We are raising an amazing generation of young people. They can find anything on the Internet, compete in triathalons, design websites, create apps, compose sophisticated dance music, speak multiple languages, start non-profits, ace their ACT’s and build houses in Haiti. What many of them haven’t yet learned is how to perform one of the tasks most essential to human survival — make themselves a meal that will nourish their body, mind and spirit.
People who cook their own food are living healthier, happier lives. Earlier this year, food journalist Michael Pollan told The New York Times, “We need public health ad campaigns promoting home cooking as the single best thing you can do for your family’s health and well-being.”
The problem is that learning to cook, like learning your multiplication tables, learning to play lacrosse or learning to swim, takes coaching, practice and patience. It can also make a big mess. But it is worth it! It is time to bring the children into the kitchen.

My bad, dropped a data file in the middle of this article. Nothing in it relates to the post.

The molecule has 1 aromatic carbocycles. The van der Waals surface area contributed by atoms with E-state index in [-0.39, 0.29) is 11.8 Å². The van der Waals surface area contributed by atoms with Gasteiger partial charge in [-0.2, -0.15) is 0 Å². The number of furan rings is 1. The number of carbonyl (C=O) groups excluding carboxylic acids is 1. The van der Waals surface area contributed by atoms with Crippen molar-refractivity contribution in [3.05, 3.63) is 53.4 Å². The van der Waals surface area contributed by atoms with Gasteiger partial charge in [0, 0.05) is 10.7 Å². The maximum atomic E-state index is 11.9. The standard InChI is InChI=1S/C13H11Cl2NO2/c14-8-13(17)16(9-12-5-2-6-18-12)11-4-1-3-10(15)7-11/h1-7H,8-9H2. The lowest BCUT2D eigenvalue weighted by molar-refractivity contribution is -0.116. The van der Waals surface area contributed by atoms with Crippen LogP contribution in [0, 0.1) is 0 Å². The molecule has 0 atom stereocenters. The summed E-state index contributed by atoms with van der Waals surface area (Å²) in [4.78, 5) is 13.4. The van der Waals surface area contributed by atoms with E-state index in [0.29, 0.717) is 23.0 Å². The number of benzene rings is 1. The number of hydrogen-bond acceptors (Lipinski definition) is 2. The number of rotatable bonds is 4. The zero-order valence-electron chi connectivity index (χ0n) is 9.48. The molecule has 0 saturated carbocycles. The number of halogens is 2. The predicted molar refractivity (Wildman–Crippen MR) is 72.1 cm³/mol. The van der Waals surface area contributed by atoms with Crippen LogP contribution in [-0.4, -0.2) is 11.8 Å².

To that end, Good Food Naturally is sponsoring the first annual
Summer Family Cooking Games
Here are the ground rules: Read more
I live a bike-ride away from Terhune Orchards, and this week their farm store has been fragrant with the smell of their own, tree-ripened peaches. Presented with all those peaches glowing in the afternoon sunlight, I was prompted to throw together a crumble. It was more than pretty good, so I wanted to share the peach-love. Read more
I had seen straw hats bobbing about town. I had glimpsed some brave souls in white trousers. I had spied some beautiful pedicured be-sandaled feet. And yes, the birds were singing and the azaleas were popping but I wasn’t convinced that summer had arrived until Thursday. Thursday was the first day of the Princeton Farmers’ Market. Phew! Summer is finally here.